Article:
Rage Under Raps

Listening to the Arabs of New York

"The Irish, the Italians, the Jews—this is our time to suffer," says Hafid. "Maybe it will take another half a century, and then you'll see us. And then, we'll be here."

That these young men are running scared—and both say they are in the country legally—worries Abed Awad, 33, a lawyer and second-generation Arab American with his own practice near Paterson, New Jersey.

"The stupid thing about this is that people who have ill feelings toward this country"—by this he means terrorists—"are not going to go and register. The greatness of America is its notions of freedom and equality, and registering a community runs counter to that." Awad doesn't do immigration law, but that hasn't stopped a flood of calls lately. "The really sad thing is that this community was cooperating until they started arresting people." The young lawyer is a comer, from the sounds of it, active in both New Jersey politics and the Arab community. His father served in the United States Army. He talks a lot about the strong "institutions" Arab Americans have built, about "carrying the mantle of civil liberties."

Mohammed Bashir, owner of the Eastern Lights Café on Steinway Street
photo: Jay Muhlin
Mohammed Bashir, owner of the Eastern Lights Café on Steinway Street

"Our responsibility [to new immigrants] is to say that this is a lapse in American policy, and that if you work hard enough, this system will reward you." But even he has doubts. "I do wonder about this country's direction, about the right-wing and fringe elements that lead it. The community's impression is that they don't want us here."

Other Arab community leaders downplay this growing crisis too. They call it correctable, temporary, apparently fearing that decades of work to involve a community politically are very quickly becoming undone.

Jean AbuNida, of the Washington-based Arab-American Institute, is a second-generation citizen, and notes that even his 92-year-old father is furious about the detentions and the registrations. And while the emerging notion that Arab Americans are being tested concerns him, he understand its origins.

"I think it comes from three things. First is the fact that most Arabs come from states where they are not used to having options. You're used to the government being in power," a very supreme power, he notes. Second, he says, "Arabs are here in the U.S. because they want to be here. They want their kids to be here, and they often don't want to rock the boat."

Arabs see a pattern, he says, but "a lot of what drives discrimination against us is not domestic politics, as was the case with some of the other ethnic groups." Rather, he says, "it's primarily U.S. foreign policy, and because of that, Arabs and Muslims are going to pay a higher price."

Mohammed Bashir, who owns the Eastern Lights Café on Steinway Street, says many of his friends have talked to him about going home.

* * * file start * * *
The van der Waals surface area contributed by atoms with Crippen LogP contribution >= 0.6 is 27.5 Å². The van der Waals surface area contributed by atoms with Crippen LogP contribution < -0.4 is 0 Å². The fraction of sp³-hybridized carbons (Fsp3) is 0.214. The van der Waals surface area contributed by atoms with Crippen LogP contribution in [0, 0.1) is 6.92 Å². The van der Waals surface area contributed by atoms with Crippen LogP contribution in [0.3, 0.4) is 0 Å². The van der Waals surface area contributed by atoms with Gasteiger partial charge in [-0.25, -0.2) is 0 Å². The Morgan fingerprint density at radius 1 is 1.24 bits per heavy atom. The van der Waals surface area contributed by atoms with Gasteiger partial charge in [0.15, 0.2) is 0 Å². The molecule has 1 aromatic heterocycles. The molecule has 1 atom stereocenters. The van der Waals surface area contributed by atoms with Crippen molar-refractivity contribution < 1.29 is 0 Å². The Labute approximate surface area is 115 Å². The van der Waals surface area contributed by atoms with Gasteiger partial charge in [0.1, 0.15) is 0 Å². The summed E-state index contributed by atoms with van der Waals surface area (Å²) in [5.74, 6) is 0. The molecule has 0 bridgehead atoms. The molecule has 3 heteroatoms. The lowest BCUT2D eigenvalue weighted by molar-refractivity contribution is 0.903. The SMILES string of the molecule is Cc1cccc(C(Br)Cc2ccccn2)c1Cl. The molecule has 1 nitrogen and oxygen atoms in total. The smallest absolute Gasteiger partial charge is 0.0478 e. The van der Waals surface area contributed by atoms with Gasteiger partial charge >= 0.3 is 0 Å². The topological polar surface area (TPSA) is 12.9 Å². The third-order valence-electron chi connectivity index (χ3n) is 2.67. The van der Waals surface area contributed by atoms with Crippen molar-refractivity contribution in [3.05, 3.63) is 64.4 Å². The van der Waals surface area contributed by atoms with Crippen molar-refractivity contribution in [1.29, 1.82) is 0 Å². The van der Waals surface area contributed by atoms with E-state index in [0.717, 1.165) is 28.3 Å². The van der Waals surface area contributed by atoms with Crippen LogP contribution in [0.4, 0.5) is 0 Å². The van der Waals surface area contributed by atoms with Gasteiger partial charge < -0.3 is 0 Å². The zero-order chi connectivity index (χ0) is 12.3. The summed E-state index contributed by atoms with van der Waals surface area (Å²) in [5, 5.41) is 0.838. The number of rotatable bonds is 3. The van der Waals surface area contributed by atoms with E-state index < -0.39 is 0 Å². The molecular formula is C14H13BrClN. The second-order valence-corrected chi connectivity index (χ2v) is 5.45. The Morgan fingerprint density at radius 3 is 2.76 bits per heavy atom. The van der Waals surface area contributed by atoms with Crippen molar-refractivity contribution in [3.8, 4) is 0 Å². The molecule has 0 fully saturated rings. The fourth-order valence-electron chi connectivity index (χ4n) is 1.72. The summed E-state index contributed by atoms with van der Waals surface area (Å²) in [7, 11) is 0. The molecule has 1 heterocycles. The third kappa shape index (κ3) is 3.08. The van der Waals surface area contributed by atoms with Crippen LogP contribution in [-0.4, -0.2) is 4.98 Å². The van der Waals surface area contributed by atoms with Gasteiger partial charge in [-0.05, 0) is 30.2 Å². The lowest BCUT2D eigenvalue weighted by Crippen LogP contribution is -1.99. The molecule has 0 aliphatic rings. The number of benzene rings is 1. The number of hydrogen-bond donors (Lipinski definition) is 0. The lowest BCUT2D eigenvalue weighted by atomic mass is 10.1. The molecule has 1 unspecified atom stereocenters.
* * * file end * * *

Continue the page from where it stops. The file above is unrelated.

"They are Egyptian," he says. "They aren't even required to register." (By press time, Egyptians had been added to the list of those required to register.) Bashir has lived in New York for 22 years. He shut down his furniture business after September 11, a victim of the bad economy. Seeing the Arab packing up shop after the attacks, one nervous neighbor decided to call the FBI.

"Twenty-two years in this city, with many small businesses. Since when does the FBI call you?" he asks. "People are different now. I take vacations to Seaside Heights. My wife wears the hijab, and, I admit, I feel embarrassed to walk with her."

At a time when the Middle East and the possibility of war dominate newscasts and headlines, no one really wants to talk about it. "It's really the least of our worries," says Bashir. "Is Bloomberg's smoking law going to kill my business? Ninety percent of my customers come in here to smoke sheesha (water pipe)."

"The Palestinians?" asks Hafid, the young domino player. "I see plenty of Palestinians doing just fine in New York. I need to fight for me first."

" 'Arab' is a really big bag," says Antoine Faisal, publisher of a small community newspaper called Aramica. "A Palestinian suicide bomber is an Arab. Or the Egyptian who went shooting up the El-Al counter [in L.A.]," he says. "He's no longer Egyptian, or an individual, but an Arab." Now, he says, Pakistanis too have become Arabs.

Faisal talks over a double espresso and several Marlboro Lights at a Greek café on Third Avenue in Bay Ridge, Brooklyn, home to a large—and growing—Arab community. Seated next to him is JouJou Safa, a Bay Ridge native and a contributor to his paper. Faisal wears his graying hair short, and today, a bright red sweater. He takes a few seconds before he answers anything, carefully weighing words, aware how perilous the role of spokesperson can be.

Faisal says the model for his paper is the Voice, minus maybe the sex ads. Aramica today is free, and part society rag, part activist newsletter, replete with Arabic food recipes, jokes, and a growing number of ads, many of them for immigration lawyers. He distributes the paper in four states now, and says they fly off the shelves.

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